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Saturday, September 18, 2021

Winter to Spring makeup, skincare transitions

VENOOS MOSHAYEDI / AGGIE

UC Davis students talk seasonal makeup, skincare routines

Despite common trends on Instagram or Youtube, makeup and skincare are very personalized routines — everyone does it a little differently. Much like decorating a laptop cover with assorted stickers or finding a special study method, makeup is also customized according to people’s skin types, daily lives and personalities. It’s a form of self-expression and oftentimes self-empowerment. The Aggie talked to a few UC Davis students about their personal makeup habits.

What is your cool weather to warm weather makeup and skincare transition?

 

Huong Nghiem, second-year managerial economics and design double major:

“In the winter I use a lot of moisturizer because my skin gets dry, and when it gets warmer, I use a lot of mattifying products. I also use a lot of sunscreen when it gets to warmer weather. With makeup, I try to look more matte during winter and dewier during summer, even though I’m using more moisturizers during winter and mattifying products for my skin during summer.”

 

Alice Argueta, second-year human development major:

“I usually have to change my foundation depending on the weather. During winter, I need a formula that won’t dry out my skin and for spring, I use this water foundation. I used to have this NARS foundation that would dry out my skin during the wintertime. I always try to exfoliate once a week and I always use sunscreen to avoid getting more freckles.”

 

Isamar Ceja, first-year psychology major:

“I have to change my foundation during spring according to my skin tone. I also try to avoid using anything that makes me look too dewy during summer. I think for makeup, I use more browns and neutrals during winter and bright colors during spring and summer.”

 

Ashley Maciel, third-year human development major:

“In winter, I use a lot of burgundies, cool browns, grays and taupes and during spring, I’ll transition to pinks, corals and pops of color on my lips. For skincare, I think it’s important to use products with sunscreen in them.”

 

What are some products that you can’t live without?

 

Nghiem: “A staple would probably be setting powder or powder foundation. It’s good especially if you don’t like wearing heavy face makeup.”

 

Argueta: “My Jergens face cream. I have dry to normal skin, so especially during winter quarter I need to apply moisturizer right after I get out of the shower, or my face will get so tight and so dry. I also can’t live without my sunscreen and chapstick.”

 

Ceja: “There’s this Lancome BB cream I use all the time and I always do my brows, so I need brow powder and brow gel.”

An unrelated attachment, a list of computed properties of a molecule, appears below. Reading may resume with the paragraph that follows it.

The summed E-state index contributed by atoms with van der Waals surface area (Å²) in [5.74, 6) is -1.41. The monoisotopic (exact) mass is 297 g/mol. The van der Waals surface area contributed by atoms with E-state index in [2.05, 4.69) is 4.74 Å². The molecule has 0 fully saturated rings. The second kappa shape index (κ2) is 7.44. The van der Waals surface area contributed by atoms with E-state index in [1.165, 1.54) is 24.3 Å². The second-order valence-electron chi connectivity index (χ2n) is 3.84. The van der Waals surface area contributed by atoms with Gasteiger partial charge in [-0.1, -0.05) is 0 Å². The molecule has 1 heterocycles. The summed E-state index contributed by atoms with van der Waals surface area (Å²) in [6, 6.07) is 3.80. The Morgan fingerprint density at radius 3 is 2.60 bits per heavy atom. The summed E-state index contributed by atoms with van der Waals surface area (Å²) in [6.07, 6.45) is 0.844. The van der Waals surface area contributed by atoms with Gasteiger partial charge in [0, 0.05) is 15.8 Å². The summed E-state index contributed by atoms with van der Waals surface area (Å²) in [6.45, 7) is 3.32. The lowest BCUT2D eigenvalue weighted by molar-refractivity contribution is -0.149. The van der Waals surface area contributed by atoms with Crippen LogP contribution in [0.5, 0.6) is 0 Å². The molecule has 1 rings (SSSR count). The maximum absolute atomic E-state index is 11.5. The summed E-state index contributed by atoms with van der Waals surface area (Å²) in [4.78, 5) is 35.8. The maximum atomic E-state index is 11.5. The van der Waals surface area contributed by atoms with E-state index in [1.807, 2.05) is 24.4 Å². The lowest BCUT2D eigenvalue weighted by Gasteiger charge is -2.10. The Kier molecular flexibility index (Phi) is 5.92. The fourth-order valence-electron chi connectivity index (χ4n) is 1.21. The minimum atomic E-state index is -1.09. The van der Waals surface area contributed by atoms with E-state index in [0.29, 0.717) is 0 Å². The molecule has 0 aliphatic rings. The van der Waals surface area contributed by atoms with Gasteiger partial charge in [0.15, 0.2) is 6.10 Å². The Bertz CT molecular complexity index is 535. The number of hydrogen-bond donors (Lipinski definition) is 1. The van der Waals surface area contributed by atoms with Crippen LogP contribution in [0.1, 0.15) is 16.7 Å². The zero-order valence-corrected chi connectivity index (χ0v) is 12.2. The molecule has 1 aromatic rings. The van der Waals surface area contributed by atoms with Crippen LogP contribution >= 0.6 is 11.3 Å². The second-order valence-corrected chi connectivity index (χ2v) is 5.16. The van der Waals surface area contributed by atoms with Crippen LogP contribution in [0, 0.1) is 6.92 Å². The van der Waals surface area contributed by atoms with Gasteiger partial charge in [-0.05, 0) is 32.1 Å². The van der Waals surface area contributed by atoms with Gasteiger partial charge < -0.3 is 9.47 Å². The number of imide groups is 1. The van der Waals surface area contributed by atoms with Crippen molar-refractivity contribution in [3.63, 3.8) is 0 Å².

Maciel: “I always like a bold lip and bold wing liner. I also like pops of color and just to have fun with my makeup.”

 

What advice do you have for someone who is getting into makeup and skincare for the first time?

 

Nghiem: “I think that people starting with makeup should start small and simple. Once you get the hang of that, you can get into more complex makeup. For example, with eyeliner you can start with pencil and go into liquid later on.”

 

Argueta: “I’ve always been the type of person to take care of my skin and body. If I haven’t been taking care of that, I feel like I haven’t been treating myself right. I think it’s good to splurge on skincare because it’s a good investment. I think it’s really important to know your skin type before buying any product for your face, whether it’s skincare or makeup. I also think it’s not good to wear heavy makeup everyday so your skin can breathe.”

 

Ceja: “I think that it’s important to know that you don’t need to do your makeup the way everyone else does it. While it’s helpful to watch YouTube videos and tutorials to start off, it’s good to just develop your own makeup routine that fits for you.”

 

Maciel: “I would say watch Youtube beauty gurus and do your research to find your skin type first.”

 

Which makeup trend do you think should die?

 

Nghiem: “I think people shouldn’t use products that aren’t meant to used for makeup purposes. For instance, people use lipstick for eyeshadow instead of just using actual eyeshadow.”

 

Arguetta: “I think baking is an unnecessary trend because it looks overly matte and for me personally, it would be too drying.”

 

Ceja: “I really don’t like it when people layer their mascara and it ends up looking clumpy.”

 

Maciel: “I think that overlined lips should go.”

 

Written by: Becky Lee — arts@theaggie.org

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